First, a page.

This resource page for guidance counsellors is accompanied by two others:
What follows is a checklist based on the items in the student resource sheet. Underlying the student resource sheet are a number of assumptions, namely, that students will:
- be self-directing and will have made some progress in their studies
- aspire to the characteristics of the effective and efficient student
- consult with important people in their lives when in need of help and encouragement
- have access to a competent guidance counsellor
The purpose of this resource page is to help guidance counsellors to deal with many of the issues presented by students who wish to improve their study skills and habits. Clearly, while it lists many issues, it provides only a framework on which to explore some of the concerns of students. It does not provide any details or underlying theory about the issues.
Guidance counsellors will be familiar with the many resources in book form, on the internet and in the form of assessment instruments that are available. These should be used to underpin normal guidance practice. Similarly, and importantly, academic research and evidence on areas related to study, such as memory, learning and assessment, are in constant development and such evidence should be the basis of informed practice.
It is clearly stated in the student resource sheet that, in accordance with the concept of appropriate guidance, the guidance counsellor is there to help those who, having tried to study effectively, wish for affirmation, guidance and help in seeking improvement.
Similarly, in the context of the continuum of support promoted by the National Educational Psychological Service (NEPS) and in the context of whole-school guidance, the resource sheet could be used in a variety of settings by the guidance counsellor or by subject teachers, as appropriate. It is envisaged that, for example, it might be used by the guidance counsellor in planning and implementing guidance lessons and in establishing a consistent and coherent approach to study among teaching staff, both in their general approach to study and in advising students about approaches to studying their individual subjects.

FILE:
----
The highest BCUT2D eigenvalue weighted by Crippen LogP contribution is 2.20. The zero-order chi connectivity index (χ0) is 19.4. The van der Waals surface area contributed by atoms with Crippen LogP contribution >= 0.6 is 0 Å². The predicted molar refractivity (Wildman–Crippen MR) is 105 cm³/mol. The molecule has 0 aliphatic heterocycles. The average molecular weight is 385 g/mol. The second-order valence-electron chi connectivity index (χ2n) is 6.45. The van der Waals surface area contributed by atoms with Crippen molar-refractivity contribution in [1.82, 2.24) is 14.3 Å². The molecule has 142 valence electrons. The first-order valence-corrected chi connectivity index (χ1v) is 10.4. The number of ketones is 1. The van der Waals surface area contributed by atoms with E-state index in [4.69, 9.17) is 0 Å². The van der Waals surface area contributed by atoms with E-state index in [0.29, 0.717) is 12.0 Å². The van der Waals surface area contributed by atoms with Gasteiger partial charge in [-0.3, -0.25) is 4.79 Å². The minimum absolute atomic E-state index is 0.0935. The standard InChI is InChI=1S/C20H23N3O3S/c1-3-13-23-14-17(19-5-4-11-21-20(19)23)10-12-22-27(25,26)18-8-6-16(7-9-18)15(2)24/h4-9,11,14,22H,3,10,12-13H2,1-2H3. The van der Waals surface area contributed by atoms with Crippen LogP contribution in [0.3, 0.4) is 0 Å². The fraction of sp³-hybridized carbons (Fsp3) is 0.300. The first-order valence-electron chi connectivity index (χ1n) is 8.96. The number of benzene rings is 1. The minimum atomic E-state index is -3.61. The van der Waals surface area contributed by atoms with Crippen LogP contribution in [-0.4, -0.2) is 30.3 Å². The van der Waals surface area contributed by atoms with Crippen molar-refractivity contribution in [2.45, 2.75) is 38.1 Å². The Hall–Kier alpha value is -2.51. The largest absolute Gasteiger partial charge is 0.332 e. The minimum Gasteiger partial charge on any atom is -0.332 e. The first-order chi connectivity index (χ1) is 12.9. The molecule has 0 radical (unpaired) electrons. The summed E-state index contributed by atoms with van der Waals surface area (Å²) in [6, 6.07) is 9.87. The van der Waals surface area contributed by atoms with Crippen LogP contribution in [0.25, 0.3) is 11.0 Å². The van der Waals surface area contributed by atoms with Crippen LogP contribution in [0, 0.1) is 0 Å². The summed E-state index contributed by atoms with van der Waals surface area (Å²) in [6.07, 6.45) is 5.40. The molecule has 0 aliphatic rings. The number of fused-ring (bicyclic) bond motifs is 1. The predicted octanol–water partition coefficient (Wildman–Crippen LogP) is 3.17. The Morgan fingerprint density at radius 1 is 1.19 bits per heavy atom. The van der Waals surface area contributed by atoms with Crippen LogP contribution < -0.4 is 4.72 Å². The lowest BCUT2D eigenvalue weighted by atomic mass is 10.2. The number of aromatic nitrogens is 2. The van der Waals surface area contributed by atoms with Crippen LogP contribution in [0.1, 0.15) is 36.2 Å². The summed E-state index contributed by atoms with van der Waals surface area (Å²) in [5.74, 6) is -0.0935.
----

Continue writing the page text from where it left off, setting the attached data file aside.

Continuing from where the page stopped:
On the student resource page, the issues that can help, or hinder, effective study are grouped under the following categories:
When to ask for help ?
While the student resource page is intended to help students to devise their own study plans and routines, some will want to improve the way they study or to seek affirmation and encouragement about their current work. The guidance counsellor is suggested as a person to approach if a student, for example:
- Has tried to use some of the ideas listed and they don’t seem to work
- Is confused by the number of possible things that can go wrong
- Needs further information about any of the ideas listed
- Needs help in making a start.
- Needs someone to check that what is being done is effective.
Issues with study may be subject-related for some students. Collaboration by the guidance counsellor with subject teachers in the identification of useful study methods for their subjects might enable teachers to deal with questions from students as they arise. In addition, such collaboration might help teachers to identify students with issues more appropriately dealt with by the guidance counsellor.
Students are encouraged to speak to the guidance counsellor individually or in class groups. It is suggested that the guidance counsellor would welcome in advance some of the questions that students have in mind, in order to help in preparing answers to their particular concerns.
It is suggested that while much information exists about study skills, memory, reading, note taking, etc. in books and on websites such as:
NCGE acknowledges the contribution of Colum Layton in the development of this resource page.
Further recommended reading:
'Helping students to concentrate while studying' by Aidan Moran could be read in conjunction with this article.
It can be found HERE in "Delivering the Guidance Programme" section.